‘Matter disappears’ means that the limit within which we have hitherto known matter disappears, and that our knowledge is penetrating deeper; properties of matter are disappearing that formerly seemed absolute, immutable, and primary, and which are now revealed to be relative and characteristic only of certain states of matter. For the sole ‘property’ of matter, with whose recognition philosophical materialism is bound up, is the property of being an objective reality, of existing outside of the mind. Lenin’s contribution

    by the way, common core is just Stalins compulsory education
    In the 1930s Joseph Stalin and his associates formulated a version of dialectical and historical materialism that became the “official” Soviet interpretation of Marxism. It was codified in Stalin’s work, Dialectical and Historical Materialism (1938), and popularized in text books used for compulsory education within the Soviet Union and throughout the Eastern Bloc.

    Dialectical materialism as a heuristic in biology and elsewhere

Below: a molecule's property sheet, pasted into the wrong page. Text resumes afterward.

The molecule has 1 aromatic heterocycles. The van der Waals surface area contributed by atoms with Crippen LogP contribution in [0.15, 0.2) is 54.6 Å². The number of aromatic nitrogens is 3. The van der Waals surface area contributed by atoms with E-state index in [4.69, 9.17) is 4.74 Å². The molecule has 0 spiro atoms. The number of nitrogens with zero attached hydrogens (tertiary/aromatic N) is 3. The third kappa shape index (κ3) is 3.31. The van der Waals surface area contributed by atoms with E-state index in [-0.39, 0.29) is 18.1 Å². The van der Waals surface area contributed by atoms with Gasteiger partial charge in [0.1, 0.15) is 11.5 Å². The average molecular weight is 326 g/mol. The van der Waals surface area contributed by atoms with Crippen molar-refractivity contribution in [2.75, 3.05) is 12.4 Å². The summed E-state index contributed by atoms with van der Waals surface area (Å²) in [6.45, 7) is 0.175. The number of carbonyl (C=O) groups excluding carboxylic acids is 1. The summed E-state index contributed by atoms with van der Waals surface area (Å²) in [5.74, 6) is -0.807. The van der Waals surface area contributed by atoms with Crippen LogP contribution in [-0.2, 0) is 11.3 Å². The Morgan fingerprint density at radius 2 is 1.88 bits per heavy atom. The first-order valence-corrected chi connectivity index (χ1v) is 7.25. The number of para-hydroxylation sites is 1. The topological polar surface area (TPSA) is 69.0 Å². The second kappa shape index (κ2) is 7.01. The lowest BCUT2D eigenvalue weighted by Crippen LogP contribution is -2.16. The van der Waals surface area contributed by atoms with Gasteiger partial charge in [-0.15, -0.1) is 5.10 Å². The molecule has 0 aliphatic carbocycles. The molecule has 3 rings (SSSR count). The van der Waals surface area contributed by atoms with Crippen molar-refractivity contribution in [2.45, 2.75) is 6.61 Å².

Remember to pay attention to real objects in time and space and not lose them in utterly idealized abstractions. Remember that qualitative effects of context and interaction may be lost when phenomena are isolated”. And above all else, “Remember that all the other caveats are only reminders and warning signs whose application to different circumstances of the real world is contingent.”

    life as something special and sacred, as religion is the opiate, is just and idealized abstraction that we like and we created and is self serving… 🙂

  23. Artfsldgr Says:

    I doubt anyone is expecting actual bodies—that is, soft tissue. I think, however, that bones/teeth are still possible. Otherwise, traces of personal possessions might wash up. More airplane parts would be good, but above all the black boxes. If relatives have information from the latter about how the plane went down, it would help immensely.

    cartharsis through that method is a fraud.. just as putting someone to death doesnt really help either..

    their belongings will exist… most of their bodies are gone… teeth?

    well read the forensics books as i have… icky if you can stomach it… stay away from de-gloving

    how fast a body lasts depends on temperature and location… in the north sea it can last a long time, until the crabs and lobster and such show up… then its gone..